Jesus’ triumphal entrance into Jerusalem is ironic. The people want a king who comes with power to deliver them, but Jesus will suffer, be crucified and resurrected, which suggests a different kind of power. Jesus does not come to rule over people but rather to model mutual service with people. The story invites reflection on the reign of God and what it might look like.
As you pray this passage, imagine that you are present in the boat with Jesus and his disciples, endangered by the raging wind and waves of a storm. The boat is often depicted as a symbol of the church. As you pray with this text, think of storms that currently endanger your life and the life of the church and that threaten to undo us.
On the heels of his baptism, Jesus faces diabolic temptation in the wilderness that tests his mettle for the ministry before him. None of the temptations the devil sets before him have ignoble ends in view — daily bread, the good of nations and victory over death all are worthy goals. But each temptation entails selfish manipulation rather than service to the glory of God. Jesus models service to others, refusing to give in to the diabolic temptation to serve himself.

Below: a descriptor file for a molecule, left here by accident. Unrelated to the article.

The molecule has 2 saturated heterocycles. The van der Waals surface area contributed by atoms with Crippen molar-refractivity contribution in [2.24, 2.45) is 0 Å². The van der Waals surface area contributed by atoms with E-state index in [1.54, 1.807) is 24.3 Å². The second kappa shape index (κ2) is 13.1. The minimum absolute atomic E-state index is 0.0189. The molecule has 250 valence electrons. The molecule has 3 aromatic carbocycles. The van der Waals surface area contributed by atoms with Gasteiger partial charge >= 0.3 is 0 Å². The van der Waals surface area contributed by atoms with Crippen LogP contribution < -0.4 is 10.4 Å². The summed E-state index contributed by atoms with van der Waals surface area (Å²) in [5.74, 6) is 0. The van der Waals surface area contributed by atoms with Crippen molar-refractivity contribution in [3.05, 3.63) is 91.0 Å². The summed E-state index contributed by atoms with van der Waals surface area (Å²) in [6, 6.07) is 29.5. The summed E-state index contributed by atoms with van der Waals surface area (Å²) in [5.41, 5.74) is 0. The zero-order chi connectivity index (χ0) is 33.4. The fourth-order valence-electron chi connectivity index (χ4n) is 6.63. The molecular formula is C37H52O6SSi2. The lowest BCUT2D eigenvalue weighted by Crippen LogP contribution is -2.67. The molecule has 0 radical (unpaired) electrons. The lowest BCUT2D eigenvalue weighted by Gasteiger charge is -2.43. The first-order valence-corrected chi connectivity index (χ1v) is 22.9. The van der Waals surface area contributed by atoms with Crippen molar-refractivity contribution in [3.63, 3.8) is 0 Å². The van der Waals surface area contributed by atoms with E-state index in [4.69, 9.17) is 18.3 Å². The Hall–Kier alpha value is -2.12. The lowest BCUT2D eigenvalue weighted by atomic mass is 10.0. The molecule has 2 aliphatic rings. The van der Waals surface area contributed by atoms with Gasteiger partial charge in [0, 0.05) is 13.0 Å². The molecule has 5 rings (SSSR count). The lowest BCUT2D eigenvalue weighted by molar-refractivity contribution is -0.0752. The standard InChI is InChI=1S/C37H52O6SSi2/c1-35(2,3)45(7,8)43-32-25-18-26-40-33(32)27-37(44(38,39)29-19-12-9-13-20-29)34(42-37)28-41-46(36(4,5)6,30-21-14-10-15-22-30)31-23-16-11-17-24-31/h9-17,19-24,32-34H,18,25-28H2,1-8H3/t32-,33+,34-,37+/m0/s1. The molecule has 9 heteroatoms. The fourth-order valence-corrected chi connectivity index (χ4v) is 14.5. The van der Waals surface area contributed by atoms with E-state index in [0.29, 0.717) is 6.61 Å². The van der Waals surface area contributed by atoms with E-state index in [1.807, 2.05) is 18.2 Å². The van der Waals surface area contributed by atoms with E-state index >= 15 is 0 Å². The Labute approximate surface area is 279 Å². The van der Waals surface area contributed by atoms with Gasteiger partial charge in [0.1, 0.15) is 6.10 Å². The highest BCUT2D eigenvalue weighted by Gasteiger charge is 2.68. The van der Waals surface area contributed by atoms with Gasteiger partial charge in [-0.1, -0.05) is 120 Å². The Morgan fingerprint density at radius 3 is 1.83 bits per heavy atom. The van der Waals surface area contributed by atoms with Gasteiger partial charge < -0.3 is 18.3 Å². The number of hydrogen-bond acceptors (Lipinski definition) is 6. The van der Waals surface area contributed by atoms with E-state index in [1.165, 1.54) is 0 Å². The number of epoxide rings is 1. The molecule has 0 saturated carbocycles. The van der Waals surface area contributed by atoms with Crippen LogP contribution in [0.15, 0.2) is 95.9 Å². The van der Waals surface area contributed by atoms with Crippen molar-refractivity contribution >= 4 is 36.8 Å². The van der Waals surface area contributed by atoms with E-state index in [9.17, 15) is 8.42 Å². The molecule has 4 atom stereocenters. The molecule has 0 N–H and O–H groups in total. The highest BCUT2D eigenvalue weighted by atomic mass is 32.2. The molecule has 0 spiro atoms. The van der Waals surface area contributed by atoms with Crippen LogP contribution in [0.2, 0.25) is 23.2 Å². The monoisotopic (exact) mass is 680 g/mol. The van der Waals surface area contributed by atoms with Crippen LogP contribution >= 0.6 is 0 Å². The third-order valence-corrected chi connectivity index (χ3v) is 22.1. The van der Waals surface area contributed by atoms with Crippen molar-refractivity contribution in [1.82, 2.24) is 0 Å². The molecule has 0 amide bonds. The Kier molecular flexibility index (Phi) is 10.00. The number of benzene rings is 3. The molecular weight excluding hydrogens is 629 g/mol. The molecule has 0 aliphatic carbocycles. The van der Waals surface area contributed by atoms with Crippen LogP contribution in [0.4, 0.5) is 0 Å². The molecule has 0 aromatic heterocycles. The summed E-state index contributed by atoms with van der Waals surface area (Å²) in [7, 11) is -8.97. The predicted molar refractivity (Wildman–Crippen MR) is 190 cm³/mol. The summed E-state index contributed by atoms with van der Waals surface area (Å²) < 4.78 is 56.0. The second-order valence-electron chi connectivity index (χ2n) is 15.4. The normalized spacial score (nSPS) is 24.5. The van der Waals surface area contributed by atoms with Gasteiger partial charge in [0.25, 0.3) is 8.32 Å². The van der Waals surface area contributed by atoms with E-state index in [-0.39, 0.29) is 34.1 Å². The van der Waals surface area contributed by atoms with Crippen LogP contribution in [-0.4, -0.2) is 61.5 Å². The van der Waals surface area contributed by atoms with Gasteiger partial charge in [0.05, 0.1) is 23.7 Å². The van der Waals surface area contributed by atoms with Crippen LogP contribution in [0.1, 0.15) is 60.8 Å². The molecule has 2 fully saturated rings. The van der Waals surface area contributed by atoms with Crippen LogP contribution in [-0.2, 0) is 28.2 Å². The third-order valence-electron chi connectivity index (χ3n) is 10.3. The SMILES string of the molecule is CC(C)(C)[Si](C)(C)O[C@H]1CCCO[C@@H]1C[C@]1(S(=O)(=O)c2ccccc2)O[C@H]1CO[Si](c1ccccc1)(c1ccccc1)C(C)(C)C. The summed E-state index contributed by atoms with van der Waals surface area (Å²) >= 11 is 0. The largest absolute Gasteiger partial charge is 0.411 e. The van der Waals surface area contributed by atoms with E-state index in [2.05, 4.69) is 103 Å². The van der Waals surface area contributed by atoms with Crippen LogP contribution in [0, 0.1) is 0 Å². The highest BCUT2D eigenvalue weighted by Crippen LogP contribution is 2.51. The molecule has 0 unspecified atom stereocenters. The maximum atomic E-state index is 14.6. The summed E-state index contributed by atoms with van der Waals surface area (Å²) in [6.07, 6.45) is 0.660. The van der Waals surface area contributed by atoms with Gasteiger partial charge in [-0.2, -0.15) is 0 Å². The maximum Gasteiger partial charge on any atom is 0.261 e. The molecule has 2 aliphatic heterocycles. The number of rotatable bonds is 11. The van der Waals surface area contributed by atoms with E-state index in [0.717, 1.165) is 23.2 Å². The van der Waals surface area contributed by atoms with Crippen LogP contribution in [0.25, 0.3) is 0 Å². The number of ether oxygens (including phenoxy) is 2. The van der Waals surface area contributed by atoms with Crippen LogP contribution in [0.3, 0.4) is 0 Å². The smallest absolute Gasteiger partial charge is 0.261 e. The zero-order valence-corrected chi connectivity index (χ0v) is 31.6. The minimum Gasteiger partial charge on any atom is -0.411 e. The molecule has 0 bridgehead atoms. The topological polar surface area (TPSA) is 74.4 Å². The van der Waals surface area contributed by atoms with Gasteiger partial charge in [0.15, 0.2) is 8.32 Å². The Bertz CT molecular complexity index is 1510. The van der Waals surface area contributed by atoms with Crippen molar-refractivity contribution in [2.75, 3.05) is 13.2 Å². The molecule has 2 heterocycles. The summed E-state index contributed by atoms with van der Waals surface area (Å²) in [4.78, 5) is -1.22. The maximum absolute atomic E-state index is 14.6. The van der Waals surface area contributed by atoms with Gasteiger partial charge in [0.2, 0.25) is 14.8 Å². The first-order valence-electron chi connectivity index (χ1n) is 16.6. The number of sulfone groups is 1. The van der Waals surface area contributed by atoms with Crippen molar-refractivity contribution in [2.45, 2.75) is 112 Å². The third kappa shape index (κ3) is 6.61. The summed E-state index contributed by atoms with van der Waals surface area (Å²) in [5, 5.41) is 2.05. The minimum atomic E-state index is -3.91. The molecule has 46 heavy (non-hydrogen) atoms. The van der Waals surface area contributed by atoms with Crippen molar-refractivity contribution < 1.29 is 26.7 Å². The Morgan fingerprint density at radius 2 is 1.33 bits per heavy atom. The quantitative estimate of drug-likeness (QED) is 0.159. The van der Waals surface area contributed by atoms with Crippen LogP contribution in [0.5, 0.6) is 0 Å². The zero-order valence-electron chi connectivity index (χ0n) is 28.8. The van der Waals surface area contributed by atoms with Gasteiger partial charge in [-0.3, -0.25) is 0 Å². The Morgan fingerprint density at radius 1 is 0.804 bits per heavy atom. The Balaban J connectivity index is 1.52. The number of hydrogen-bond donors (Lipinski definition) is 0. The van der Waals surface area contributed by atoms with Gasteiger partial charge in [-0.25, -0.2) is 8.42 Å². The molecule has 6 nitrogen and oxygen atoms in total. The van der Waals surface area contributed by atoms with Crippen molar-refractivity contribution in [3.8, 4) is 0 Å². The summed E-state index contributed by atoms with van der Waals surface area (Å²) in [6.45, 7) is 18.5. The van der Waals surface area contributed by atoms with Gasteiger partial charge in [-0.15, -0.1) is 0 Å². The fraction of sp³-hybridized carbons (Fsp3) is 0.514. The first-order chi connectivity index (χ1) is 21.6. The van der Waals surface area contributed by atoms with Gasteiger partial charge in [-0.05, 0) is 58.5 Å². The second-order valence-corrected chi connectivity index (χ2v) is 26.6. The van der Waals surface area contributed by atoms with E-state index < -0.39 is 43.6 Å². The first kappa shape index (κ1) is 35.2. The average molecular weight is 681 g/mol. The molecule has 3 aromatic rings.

For the next three days, we will pray with Scripture that can help us reflect on our graced histories — that is, on your personal history of light (special experiences of God’s presence, love and justice), your personal history of shadows (doubts, questions, reflections of brokenness and sin), and your history of light out of shadows (compassion and insight out of pain and disorder, isolation).
The parables of the lost sheep and the lost coin are powerful stories in and of themselves, but the context in which they appear is also important. Jesus tells these parables in response to grumbling about his hospitality to sinners! How might these parables prompt reflection on our own perception and reception of sinners? How might they bring to our awareness that within each of us that is lost?
Psalm 46, one of the most beloved of the Psalter, inspired Martin Luther’s celebrated hymn, “A Mighty Fortress Is Our God.” It articulates deep trust in God amid turmoil and chaos — realities with which we are all too familiar in our current historical moment. There are many ways to pray with this psalm.
The first biblical text for our Lenten journey is Psalm 51, which is traditionally read on Ash Wednesday. Psalm 51 is striking not only for its honesty about sin, but also for its confidence in God’s merciful love amid the brokenness in our lives and in the world. The psalm is a prayer – a penitential prayer – and you are invited to pray Psalm 51:1-10 in a translation of your choosing.